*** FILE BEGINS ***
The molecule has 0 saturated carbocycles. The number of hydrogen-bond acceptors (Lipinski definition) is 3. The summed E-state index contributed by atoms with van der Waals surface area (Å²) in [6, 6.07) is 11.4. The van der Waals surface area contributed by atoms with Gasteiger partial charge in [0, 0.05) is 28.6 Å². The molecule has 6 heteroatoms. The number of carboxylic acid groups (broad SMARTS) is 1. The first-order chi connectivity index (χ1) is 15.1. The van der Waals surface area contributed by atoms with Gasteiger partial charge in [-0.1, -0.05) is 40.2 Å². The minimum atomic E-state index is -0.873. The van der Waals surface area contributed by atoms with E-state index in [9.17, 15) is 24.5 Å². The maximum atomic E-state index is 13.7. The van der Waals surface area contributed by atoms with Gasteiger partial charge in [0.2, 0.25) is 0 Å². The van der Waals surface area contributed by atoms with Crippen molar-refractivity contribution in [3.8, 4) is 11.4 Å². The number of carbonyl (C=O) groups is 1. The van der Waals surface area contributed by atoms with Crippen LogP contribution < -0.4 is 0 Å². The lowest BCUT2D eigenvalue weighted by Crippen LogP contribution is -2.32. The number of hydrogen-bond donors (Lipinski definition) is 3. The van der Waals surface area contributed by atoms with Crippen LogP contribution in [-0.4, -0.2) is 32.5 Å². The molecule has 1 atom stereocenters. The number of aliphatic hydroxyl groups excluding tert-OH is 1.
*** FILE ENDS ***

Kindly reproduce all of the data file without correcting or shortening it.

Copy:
The molecule has 0 saturated carbocycles. The number of hydrogen-bond acceptors (Lipinski definition) is 3. The summed E-state index contributed by atoms with van der Waals surface area (Å²) in [6, 6.07) is 11.4. The van der Waals surface area contributed by atoms with Gasteiger partial charge in [0, 0.05) is 28.6 Å². The molecule has 6 heteroatoms. The number of carboxylic acid groups (broad SMARTS) is 1. The first-order chi connectivity index (χ1) is 15.1. The van der Waals surface area contributed by atoms with Gasteiger partial charge in [-0.1, -0.05) is 40.2 Å². The minimum atomic E-state index is -0.873. The van der Waals surface area contributed by atoms with E-state index in [9.17, 15) is 24.5 Å². The maximum atomic E-state index is 13.7. The van der Waals surface area contributed by atoms with Gasteiger partial charge in [0.2, 0.25) is 0 Å². The van der Waals surface area contributed by atoms with Crippen molar-refractivity contribution in [3.8, 4) is 11.4 Å². The number of carbonyl (C=O) groups is 1. The van der Waals surface area contributed by atoms with Crippen LogP contribution < -0.4 is 0 Å². The lowest BCUT2D eigenvalue weighted by Crippen LogP contribution is -2.32. The number of hydrogen-bond donors (Lipinski definition) is 3. The van der Waals surface area contributed by atoms with Crippen LogP contribution in [-0.4, -0.2) is 32.5 Å². The molecule has 1 atom stereocenters. The number of aliphatic hydroxyl groups excluding tert-OH is 1.